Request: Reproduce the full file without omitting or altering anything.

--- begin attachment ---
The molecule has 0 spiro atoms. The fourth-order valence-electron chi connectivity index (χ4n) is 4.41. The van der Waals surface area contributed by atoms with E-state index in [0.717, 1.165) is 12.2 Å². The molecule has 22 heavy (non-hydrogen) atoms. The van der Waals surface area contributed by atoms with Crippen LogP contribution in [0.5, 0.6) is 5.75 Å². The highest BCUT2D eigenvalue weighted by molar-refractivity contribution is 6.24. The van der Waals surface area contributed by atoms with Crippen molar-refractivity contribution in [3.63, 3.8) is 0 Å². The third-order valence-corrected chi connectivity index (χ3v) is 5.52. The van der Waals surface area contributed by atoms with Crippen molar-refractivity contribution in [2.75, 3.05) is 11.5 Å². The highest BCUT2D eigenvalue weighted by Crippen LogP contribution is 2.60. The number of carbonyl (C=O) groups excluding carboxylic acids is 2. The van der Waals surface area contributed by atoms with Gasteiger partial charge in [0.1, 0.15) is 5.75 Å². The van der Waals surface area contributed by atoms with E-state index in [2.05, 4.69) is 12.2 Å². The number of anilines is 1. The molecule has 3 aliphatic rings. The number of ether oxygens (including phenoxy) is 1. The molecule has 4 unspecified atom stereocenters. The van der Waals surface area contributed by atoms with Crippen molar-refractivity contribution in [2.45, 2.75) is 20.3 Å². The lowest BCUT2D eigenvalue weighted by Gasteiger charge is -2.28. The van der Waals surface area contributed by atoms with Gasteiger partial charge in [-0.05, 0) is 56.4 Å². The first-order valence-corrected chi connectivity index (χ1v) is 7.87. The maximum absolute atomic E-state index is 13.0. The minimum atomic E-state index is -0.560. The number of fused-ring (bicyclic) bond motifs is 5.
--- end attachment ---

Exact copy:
The molecule has 0 spiro atoms. The fourth-order valence-electron chi connectivity index (χ4n) is 4.41. The van der Waals surface area contributed by atoms with E-state index in [0.717, 1.165) is 12.2 Å². The molecule has 22 heavy (non-hydrogen) atoms. The van der Waals surface area contributed by atoms with Crippen LogP contribution in [0.5, 0.6) is 5.75 Å². The highest BCUT2D eigenvalue weighted by molar-refractivity contribution is 6.24. The van der Waals surface area contributed by atoms with Crippen molar-refractivity contribution in [3.63, 3.8) is 0 Å². The third-order valence-corrected chi connectivity index (χ3v) is 5.52. The van der Waals surface area contributed by atoms with Crippen molar-refractivity contribution in [2.75, 3.05) is 11.5 Å². The highest BCUT2D eigenvalue weighted by Crippen LogP contribution is 2.60. The number of carbonyl (C=O) groups excluding carboxylic acids is 2. The van der Waals surface area contributed by atoms with Gasteiger partial charge in [0.1, 0.15) is 5.75 Å². The van der Waals surface area contributed by atoms with E-state index in [2.05, 4.69) is 12.2 Å². The number of anilines is 1. The molecule has 3 aliphatic rings. The number of ether oxygens (including phenoxy) is 1. The molecule has 4 unspecified atom stereocenters. The van der Waals surface area contributed by atoms with Crippen molar-refractivity contribution in [2.45, 2.75) is 20.3 Å². The lowest BCUT2D eigenvalue weighted by Gasteiger charge is -2.28. The van der Waals surface area contributed by atoms with Gasteiger partial charge in [-0.05, 0) is 56.4 Å². The first-order valence-corrected chi connectivity index (χ1v) is 7.87. The maximum absolute atomic E-state index is 13.0. The minimum atomic E-state index is -0.560. The number of fused-ring (bicyclic) bond motifs is 5.